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RE: CR Feedback and Implementation

From: Falk, Alexander <al@altova.com>
Date: Wed, 27 Dec 2000 23:35:49 +0100
Message-ID: <0FED160BABE4D311AD2E0050DA465785155BF1@medusa.icon.at>
To: "'C. M. Sperberg-McQueen'" <cmsmcq@acm.org>
Cc: ht@cogsci.ed.ac.uk, www-xml-schema-comments@w3.org

I apologize - I did already resolve this with a couple of e-mails between
Henry and myself going back and forth, but it appears that we didn't cc the
comments list on this.

Anyway, we came to the same conclusion: as any global element or complexType
declared in such a schema is practically unreferenceable - although not
illegal - a warning in the primer would probably be the best solution.


... Alexander Falk 
... President, CEO 
... Altova, Inc. - The XML Spy Company

XML Spy 3.0  -  the first true Integrated Development Environment for XML 
Visit http://www.xmlspy.com/ to download a free 30-day evaluation version 

-----Original Message-----
From: C. M. Sperberg-McQueen [mailto:cmsmcq@acm.org]
Sent: Wednesday, December 27, 2000 18:54
To: ht@cogsci.ed.ac.uk
Cc: Falk, Alexander; www-xml-schema-comments@w3.org
Subject: Re: CR Feedback and Implementation

At 2000-12-18 07:23, Henry S. Thompson wrote:
 > "Falk, Alexander" <al@altova.com> writes:

 >> 1) the CR should perhaps expressedly inform the reader, that any
 >> schema document that uses a default namespace (ie no prefix) to
 >> refer to "http://www.w3.org/2000/10/XMLSchema" must have a
 >> targetNamespace - otherwise any type="..." or ref="..." can not be
 >> correctly attributed to either the built-in types of XML schema or
 >> the types that the user defines in his/her schema

 > I'm not sure I understand.  The following is perfectly valid:

 > <schema xmlns="http://www.w3.org/2000/10/XMLSchema">
 >  <element name="foo">
 >   <sequence>
 >    <element name="bar" type="integer"/>
 >    <element name="baz" type="date"/>
 >   </sequence>
 >  </element>
 > </schema>

Well, actually it's not.  The 'sequence' element is not allowed there,
you have to wrap it in a complexType element.

But consider the case where the schema author actually wants to
refer to other things in the schema.

      xmlns     = "http://www.w3.org/2000/10/XMLSchema"
          This is a sample schema to demonstrate using the XML Schema
          namespace as the default namespace for a schema without a
          target namespace.

        <documentation>This declaration is fine.</documentation>

      <complexType name="tA">
        <sequence><element type="integer" name="i"/></sequence>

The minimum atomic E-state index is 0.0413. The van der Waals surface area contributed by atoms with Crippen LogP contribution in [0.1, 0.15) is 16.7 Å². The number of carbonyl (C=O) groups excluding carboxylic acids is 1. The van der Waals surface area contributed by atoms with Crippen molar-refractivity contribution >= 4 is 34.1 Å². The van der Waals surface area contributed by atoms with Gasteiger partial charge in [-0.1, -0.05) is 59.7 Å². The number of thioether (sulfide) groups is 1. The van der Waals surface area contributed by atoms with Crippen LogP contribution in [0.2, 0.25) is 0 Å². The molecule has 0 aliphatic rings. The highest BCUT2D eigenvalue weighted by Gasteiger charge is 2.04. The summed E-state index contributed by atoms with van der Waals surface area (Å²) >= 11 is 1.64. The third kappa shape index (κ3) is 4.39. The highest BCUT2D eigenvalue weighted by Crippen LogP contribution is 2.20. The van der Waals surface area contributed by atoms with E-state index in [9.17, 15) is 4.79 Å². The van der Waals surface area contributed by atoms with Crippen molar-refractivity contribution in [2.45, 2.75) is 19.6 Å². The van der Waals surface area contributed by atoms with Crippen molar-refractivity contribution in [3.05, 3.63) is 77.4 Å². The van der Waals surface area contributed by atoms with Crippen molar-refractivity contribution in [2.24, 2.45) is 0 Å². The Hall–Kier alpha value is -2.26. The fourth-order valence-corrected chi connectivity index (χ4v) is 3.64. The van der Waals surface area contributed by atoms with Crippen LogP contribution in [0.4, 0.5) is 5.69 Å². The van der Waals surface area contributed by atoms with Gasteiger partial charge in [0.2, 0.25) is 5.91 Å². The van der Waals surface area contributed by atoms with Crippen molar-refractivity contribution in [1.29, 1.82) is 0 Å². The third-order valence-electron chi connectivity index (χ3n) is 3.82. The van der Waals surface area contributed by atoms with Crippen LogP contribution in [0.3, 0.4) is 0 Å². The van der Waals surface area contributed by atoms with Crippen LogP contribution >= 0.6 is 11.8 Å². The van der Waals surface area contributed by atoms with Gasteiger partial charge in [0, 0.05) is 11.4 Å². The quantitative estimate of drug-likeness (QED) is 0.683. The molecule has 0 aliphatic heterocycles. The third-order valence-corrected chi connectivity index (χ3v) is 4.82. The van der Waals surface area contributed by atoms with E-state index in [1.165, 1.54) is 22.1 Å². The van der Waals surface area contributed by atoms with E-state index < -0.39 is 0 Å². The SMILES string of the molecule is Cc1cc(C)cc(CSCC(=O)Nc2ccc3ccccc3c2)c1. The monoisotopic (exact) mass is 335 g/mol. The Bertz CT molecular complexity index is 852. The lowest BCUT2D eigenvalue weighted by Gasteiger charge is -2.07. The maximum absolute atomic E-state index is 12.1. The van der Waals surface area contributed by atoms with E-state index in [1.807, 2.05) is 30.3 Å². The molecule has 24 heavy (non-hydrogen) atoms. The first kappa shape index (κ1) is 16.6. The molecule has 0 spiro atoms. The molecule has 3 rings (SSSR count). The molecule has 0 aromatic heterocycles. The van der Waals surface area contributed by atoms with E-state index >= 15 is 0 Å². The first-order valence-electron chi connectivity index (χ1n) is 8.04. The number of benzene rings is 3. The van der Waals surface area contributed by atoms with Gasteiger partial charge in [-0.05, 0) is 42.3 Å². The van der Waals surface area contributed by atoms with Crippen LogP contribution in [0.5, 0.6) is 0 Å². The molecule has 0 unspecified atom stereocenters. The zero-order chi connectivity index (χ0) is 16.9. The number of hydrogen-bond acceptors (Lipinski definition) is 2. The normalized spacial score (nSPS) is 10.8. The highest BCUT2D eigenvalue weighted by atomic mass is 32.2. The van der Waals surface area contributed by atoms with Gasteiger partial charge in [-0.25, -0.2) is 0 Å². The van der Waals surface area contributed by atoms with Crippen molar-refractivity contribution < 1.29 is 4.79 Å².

These declarations, on the other hand, are unlikely to be
          what any schema author will have in mind.

          Complex types tB and tC won't be successful in saying what
          types they are derived from.

      <complexType name="tB">
          <extension base="tA">
    	<sequence><element type="integer" name="j"/></sequence>

      <complexType name="tC">
          <extension base="tB">
    	<sequence><element type="integer" name="k"/></sequence>

          Element type 'ace' will have trouble making clear which
          elements are supposed to be its children.

      <element name="ace">
          <choice maxOccurs="unbounded" minOccurs="0">
    	<element ref="A"/>
    	<element ref="B"/>
    	<element ref="C"/>
    	<element ref="X"/>

          Element types A, B, C, and X will have trouble saying
          what type they have.

      <element type="tA" name="A"/>
      <element type="tB" name="B"/>
      <element type="tC" name="C"/>
      <element type="tA" name="X"/>


This is legal, but not useful.  The schema I use (i.e. the schema
provided by our spec) for the XML Schema namespace does not declare
complex types named tA, tB, or tC, nor elements named A, B, C, or X.
So a document which tries to use this schema won't be able to use
anything declared here.

It's true that on some occasions one might successfully use the XML
Schema namespace as the default namespace in a schema document without
a target namespace, as illustrated by Henry's example.  But precisely
because my example schema document is not illegal and won't by itself
raise any error messages, I think a casual warning (a bit weaker than
suggested by Alexander Falk) is probably a good idea: "Note that if
the XML Schema namespace is used as the default namespace, the schema
document itself should almost always have an explicit target
namespace.  Otherwise, it will be impossible to refer to anything declared
in the schema from elsewhere in the schema."  Perhaps the warning belongs
in the Primer, rather than the Structures spec.

C. M. Sperberg-McQueen
Received on Wednesday, 27 December 2000 17:36:01 UTC

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